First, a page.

On February 25, Bernadette had a life-changing vision telling her to drink of the water of the spring, to wash in it and to eat the herb that grew there. The next day, the grotto’s muddy waters had been cleared and fresh clear water flowed.
During her sixteenth vision the woman revealed herself to Bernadette as the Immaculate Conception.
Bernadette’s story created a division in her town. While many believed her, others thought she had a mental illness. Church authorities and the French government rigorously interviewed the girl, and by 1862 they confirmed she spoke truth.
Not liking the attention, Bernadette eventually took the religious habit of a postulant with the Sisters of Charity. Unfortunately, she was diagnosed with tuberculosis and died at the age of 35 on April 16, 1879, while praying the holy rosary.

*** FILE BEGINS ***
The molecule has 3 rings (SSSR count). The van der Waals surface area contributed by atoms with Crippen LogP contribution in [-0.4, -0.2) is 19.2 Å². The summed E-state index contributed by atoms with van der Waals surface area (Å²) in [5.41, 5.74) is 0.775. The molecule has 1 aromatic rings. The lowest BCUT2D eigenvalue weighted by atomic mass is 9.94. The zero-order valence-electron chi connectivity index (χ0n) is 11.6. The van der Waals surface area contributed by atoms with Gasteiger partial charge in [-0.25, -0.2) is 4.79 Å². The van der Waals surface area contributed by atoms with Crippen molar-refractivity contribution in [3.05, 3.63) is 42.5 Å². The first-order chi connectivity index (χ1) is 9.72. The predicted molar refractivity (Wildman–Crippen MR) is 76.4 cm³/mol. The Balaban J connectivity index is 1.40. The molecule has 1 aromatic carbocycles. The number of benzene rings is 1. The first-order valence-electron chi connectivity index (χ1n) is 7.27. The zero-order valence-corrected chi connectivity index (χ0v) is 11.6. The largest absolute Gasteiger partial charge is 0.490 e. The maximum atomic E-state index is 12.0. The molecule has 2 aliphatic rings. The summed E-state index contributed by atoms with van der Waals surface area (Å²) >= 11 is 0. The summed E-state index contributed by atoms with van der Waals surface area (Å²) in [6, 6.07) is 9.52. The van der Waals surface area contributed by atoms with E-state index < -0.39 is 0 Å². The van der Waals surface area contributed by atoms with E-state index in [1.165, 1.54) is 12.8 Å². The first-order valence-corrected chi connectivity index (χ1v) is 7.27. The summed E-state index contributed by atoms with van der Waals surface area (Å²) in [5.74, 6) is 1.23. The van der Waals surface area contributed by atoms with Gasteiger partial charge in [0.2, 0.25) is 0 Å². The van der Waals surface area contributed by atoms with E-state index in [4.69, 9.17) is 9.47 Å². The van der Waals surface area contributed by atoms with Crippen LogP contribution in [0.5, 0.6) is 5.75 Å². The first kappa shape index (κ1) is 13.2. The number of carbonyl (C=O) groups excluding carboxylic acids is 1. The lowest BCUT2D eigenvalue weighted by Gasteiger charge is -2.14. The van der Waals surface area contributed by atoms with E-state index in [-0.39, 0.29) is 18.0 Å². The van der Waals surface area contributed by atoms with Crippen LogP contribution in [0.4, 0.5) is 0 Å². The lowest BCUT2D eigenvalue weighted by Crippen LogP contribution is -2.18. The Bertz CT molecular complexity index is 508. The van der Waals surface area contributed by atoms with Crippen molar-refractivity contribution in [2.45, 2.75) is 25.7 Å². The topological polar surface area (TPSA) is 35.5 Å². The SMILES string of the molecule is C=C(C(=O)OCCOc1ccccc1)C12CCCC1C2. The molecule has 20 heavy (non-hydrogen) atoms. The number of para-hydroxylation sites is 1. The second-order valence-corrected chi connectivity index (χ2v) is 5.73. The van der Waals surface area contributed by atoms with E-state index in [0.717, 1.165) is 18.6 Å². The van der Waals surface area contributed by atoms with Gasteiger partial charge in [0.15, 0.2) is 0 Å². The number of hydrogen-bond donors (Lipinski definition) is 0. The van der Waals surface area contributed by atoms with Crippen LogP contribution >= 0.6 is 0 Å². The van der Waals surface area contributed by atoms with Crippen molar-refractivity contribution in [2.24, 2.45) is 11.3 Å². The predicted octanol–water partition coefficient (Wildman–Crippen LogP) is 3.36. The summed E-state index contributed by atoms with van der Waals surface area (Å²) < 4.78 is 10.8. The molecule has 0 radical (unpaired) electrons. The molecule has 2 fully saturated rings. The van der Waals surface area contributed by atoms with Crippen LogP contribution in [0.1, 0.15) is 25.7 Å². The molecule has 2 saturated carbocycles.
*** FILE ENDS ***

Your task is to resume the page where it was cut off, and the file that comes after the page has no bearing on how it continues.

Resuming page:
Thirty years later, her body was exhumed. While the crucifix and rosary she carried had been oxidized, her body remained incorrupt. The incorruption was cited as one of the miracles supporting her canonization.
Nearly 70 cures at Lourdes have been verified as miraculous after extremely rigorous scientific and medical examinations could not explain the cures. Bernadette asked the local priest to build a chapel at the site of her visions and the Sanctuary of Our Lady of Lourdes is now one of the major Catholic pilgrimage sites in the world.
Feast day: April 16
Patron of: Illness, people ridiculed for their piety, poverty, shepherds and shepherdesses, and Lourdes, France
Read more at Catholic.org